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We have lost to the judicial machine, but still we have won: Pussy Riot

August 15, 2012

On February 21 this year, Maria Alyokhina (24) Nadezhda Tolokonnikova (22) and Yekaterina Samutsevich (30) of the punk band Pussy Riot, stormed into Moscow’s Christ the Saviour Cathedral and belted out a ‘punk prayer’, asking the Virgin Mary to “Throw Putin out!” They were charged with hooliganism motivated by religious hatred.

The three have been held more than five months at Pre-Trial Detention Facility No. 6, near Pechatniki metro station in Moscow.

In her defiant and thoughtful closing statement at the trial a couple of days ago, Yekaterina Samutsevich  said:

In the closing statement, the defendant is expected to repent, express regret for their deeds or enumerate attenuating circumstances. In my case, as in the case of my colleagues in the group, this is completely unnecessary. Instead, I want to voice my thoughts about the reasons behind what has happened to us.

That Christ the Savior Cathedral had become a significant symbol in the political strategy of the authorities was clear to many thinking people when Vladimir Putin’s former [KGB] colleague Kirill Gundyayev took over as leader of the Russian Orthodox Church. After this happened, Christ the Savior Cathedral began to be openly used as a flashy backdrop for the politics of the security forces, which are the main source of power [in Russia].

Why did Putin feel the need to exploit the Orthodox religion and its aesthetic? After all, he could have employed his own, far more secular tools of power—for example, the state-controlled corporations, or his menacing police system, or his obedient judiciary system…

I now have mixed feelings about this trial. On the one hand, we expect a guilty verdict. Compared to the judicial machine, we are nobodies, and we have lost. On the other hand, we have won. The whole world now sees that the criminal case against us has been fabricated. The system cannot conceal the repressive nature of this trial. Once again, the world sees Russia differently from the way Putin tries to present it at his daily international meetings. Clearly, none of the steps Putin promised to take toward instituting the rule of law have been taken. And his statement that this court will be objective and hand down a fair verdict is yet another deception of the entire country and the international community. That is all. Thank you.

Maria Alyokhina, in an interview, was asked: “Is your punk prayer, which lasted a little longer than five minutes, worth five months of imprisonment in jail and separation from loved ones?”

She answered:

Yes, I think it’s worth it. It seems to me that the power vertical system in each institution has to be disclosed and have light shed on it publicly.

A judge will deliver her verdict in a Moscow court on Friday the 17th.

Meanwhile, in Moscow a handful of masked protesters demonstrated outside Moscow’s main cathedral on Wednesday in support of Pussy Riot, holding up black cards with white letters spelling out the phrase “Blessed are the merciful”.

Guards moved swiftly to disperse the demonstrators and treated some of them roughly, Internet TV channel Dozhd reported. Pussy Riot supporters said on social media that at least two people had been detained.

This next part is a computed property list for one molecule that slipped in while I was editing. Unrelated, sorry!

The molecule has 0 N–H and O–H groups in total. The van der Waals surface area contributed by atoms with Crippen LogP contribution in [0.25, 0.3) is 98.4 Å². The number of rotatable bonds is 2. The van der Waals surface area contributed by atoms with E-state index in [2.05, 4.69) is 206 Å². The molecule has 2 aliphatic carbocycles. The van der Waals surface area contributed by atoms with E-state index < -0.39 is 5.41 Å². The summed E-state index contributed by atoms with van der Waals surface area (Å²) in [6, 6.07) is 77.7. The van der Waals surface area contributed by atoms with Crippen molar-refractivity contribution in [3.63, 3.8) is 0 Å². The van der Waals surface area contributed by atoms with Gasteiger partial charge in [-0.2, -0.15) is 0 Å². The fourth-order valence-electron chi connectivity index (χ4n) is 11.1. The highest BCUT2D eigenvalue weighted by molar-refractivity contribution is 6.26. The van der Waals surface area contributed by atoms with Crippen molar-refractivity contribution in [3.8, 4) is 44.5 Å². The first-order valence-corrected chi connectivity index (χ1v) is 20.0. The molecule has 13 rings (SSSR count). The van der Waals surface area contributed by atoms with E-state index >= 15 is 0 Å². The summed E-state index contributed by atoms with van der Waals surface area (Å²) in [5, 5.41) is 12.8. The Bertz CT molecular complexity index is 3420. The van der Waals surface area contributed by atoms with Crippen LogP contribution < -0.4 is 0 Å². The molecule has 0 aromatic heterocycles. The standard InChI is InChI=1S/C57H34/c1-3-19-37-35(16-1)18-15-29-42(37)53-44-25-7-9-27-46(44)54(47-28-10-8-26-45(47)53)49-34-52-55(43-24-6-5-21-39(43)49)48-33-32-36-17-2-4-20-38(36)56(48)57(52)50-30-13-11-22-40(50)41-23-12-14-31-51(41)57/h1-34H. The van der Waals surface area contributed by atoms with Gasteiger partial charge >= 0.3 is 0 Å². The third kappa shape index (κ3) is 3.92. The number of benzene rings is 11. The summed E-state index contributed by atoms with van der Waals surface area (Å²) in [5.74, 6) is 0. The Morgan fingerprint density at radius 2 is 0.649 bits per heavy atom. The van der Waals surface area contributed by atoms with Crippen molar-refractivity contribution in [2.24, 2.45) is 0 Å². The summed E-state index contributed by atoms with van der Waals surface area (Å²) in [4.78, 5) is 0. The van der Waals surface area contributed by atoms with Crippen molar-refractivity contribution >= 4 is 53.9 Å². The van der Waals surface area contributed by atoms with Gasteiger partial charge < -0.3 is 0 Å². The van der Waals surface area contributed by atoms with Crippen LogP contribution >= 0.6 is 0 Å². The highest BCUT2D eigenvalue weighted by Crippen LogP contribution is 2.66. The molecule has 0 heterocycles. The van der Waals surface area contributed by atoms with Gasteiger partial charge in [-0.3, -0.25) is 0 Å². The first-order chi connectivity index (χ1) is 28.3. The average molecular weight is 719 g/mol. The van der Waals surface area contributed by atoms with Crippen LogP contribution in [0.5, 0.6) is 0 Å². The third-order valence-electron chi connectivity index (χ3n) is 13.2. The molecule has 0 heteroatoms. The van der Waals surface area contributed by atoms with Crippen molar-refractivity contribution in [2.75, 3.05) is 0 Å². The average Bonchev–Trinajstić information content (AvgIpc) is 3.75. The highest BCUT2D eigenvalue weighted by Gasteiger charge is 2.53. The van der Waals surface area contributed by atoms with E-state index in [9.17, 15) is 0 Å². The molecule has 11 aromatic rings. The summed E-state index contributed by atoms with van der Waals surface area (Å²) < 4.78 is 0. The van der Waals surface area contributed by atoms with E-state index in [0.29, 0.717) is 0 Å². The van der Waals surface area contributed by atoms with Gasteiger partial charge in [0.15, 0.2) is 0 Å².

The global campaign to free Pussy Riot is mobilizing this week in at least a dozen cities worldwide to hold simultaneous demonstrations an hour before the judgement is delivered.

 

 

4 Comments leave one →
  1. Sajan permalink
    August 15, 2012 5:21 PM

    An extraordinary video of Pussy Riot performing their Punk Prayer (“Virgin Mary, Put Putin Away”) is here: http://www.youtube.com/watch?v=ALS92big4TY. Also the lyrics of the song. (Not sure the video is the real thing, though it looks genuine enough).

    • Nivedita Menon permalink*
      August 15, 2012 7:20 PM

      Thanks, Sajan. My sense is though, that this is a video later made of the event, editing the raw footage and inserting the actual song.
      This (http://www.youtube.com/watch?v=grEBLskpDWQ) appears to be the raw footage of the actual event, though I’m not sure about that either.

  2. William Robert Da Silva permalink
    August 16, 2012 8:59 AM

    As it happens elsewhere in the global society, with national and regional variations, the secular ‘vertical’ (capitalism/socialism) is looking for religions, that is transcendent dimensions, for their legitimacy to rule and justify the particular use of power. Russia, with Putin, is demonstrating this with some alliance with the Russian Orthodox Church.
    The ‘Pussy Riot’ might be a symbolic gesture of protest but without multiple centres of such protest within CIS (with Russia) it would be difficult to bring about real ‘horizontal’ change where citizens’ rights are respected and promoted. Participation in elections, the way they are strategised, seems to be the ‘last fig leaf’ of hiding authoritarian/autocratic shame. Probably everywhere including India.
    William

  3. sajan permalink
    August 17, 2012 10:06 PM

    (Reuters) – “Three women from Russian punk band Pussy Riot were sentenced to two years in jail on Friday for their protest against President Vladimir Putin in a church, an outcome supporters described as the Kremlin leader’s “personal revenge”.

    The band’s supporters burst into chants of “Shame” outside the Moscow courthouse and said the case showed Putin’s refusal to tolerate dissent.

    Nadezhda Tolokonnikova, 22, Marina Alyokhina, 24, and Yekaterina Samutsevich, 30, giggled as the judge read out the sentences one by one. They have already been in jail for about five months, meaning they will serve another 19.”

    http://in.reuters.com/article/2012/08/17/russia-pussyriot-idINDEE87G05220120817

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